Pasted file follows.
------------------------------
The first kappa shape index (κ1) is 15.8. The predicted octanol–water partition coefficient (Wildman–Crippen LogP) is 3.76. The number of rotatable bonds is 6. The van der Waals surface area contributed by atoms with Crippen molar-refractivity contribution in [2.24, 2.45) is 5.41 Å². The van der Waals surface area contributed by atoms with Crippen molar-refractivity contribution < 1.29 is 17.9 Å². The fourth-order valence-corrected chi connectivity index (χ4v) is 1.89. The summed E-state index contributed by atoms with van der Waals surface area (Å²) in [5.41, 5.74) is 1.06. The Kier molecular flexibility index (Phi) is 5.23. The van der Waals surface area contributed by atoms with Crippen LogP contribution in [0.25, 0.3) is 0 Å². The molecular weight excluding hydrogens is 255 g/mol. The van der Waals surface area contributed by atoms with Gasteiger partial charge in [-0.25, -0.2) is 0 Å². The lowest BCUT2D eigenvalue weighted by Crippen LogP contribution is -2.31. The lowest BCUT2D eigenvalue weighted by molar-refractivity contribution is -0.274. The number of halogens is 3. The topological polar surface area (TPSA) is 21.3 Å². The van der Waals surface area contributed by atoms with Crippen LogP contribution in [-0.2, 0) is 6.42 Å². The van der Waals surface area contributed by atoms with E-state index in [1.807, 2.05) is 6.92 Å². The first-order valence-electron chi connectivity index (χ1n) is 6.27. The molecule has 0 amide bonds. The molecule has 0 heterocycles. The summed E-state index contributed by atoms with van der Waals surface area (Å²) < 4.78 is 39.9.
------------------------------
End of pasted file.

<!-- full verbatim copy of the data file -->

The first kappa shape index (κ1) is 15.8. The predicted octanol–water partition coefficient (Wildman–Crippen LogP) is 3.76. The number of rotatable bonds is 6. The van der Waals surface area contributed by atoms with Crippen molar-refractivity contribution in [2.24, 2.45) is 5.41 Å². The van der Waals surface area contributed by atoms with Crippen molar-refractivity contribution < 1.29 is 17.9 Å². The fourth-order valence-corrected chi connectivity index (χ4v) is 1.89. The summed E-state index contributed by atoms with van der Waals surface area (Å²) in [5.41, 5.74) is 1.06. The Kier molecular flexibility index (Phi) is 5.23. The van der Waals surface area contributed by atoms with Crippen LogP contribution in [0.25, 0.3) is 0 Å². The molecular weight excluding hydrogens is 255 g/mol. The van der Waals surface area contributed by atoms with Gasteiger partial charge in [-0.25, -0.2) is 0 Å². The lowest BCUT2D eigenvalue weighted by Crippen LogP contribution is -2.31. The lowest BCUT2D eigenvalue weighted by molar-refractivity contribution is -0.274. The number of halogens is 3. The topological polar surface area (TPSA) is 21.3 Å². The van der Waals surface area contributed by atoms with Crippen LogP contribution in [-0.2, 0) is 6.42 Å². The van der Waals surface area contributed by atoms with E-state index in [1.807, 2.05) is 6.92 Å². The first-order valence-electron chi connectivity index (χ1n) is 6.27. The molecule has 0 amide bonds. The molecule has 0 heterocycles. The summed E-state index contributed by atoms with van der Waals surface area (Å²) < 4.78 is 39.9.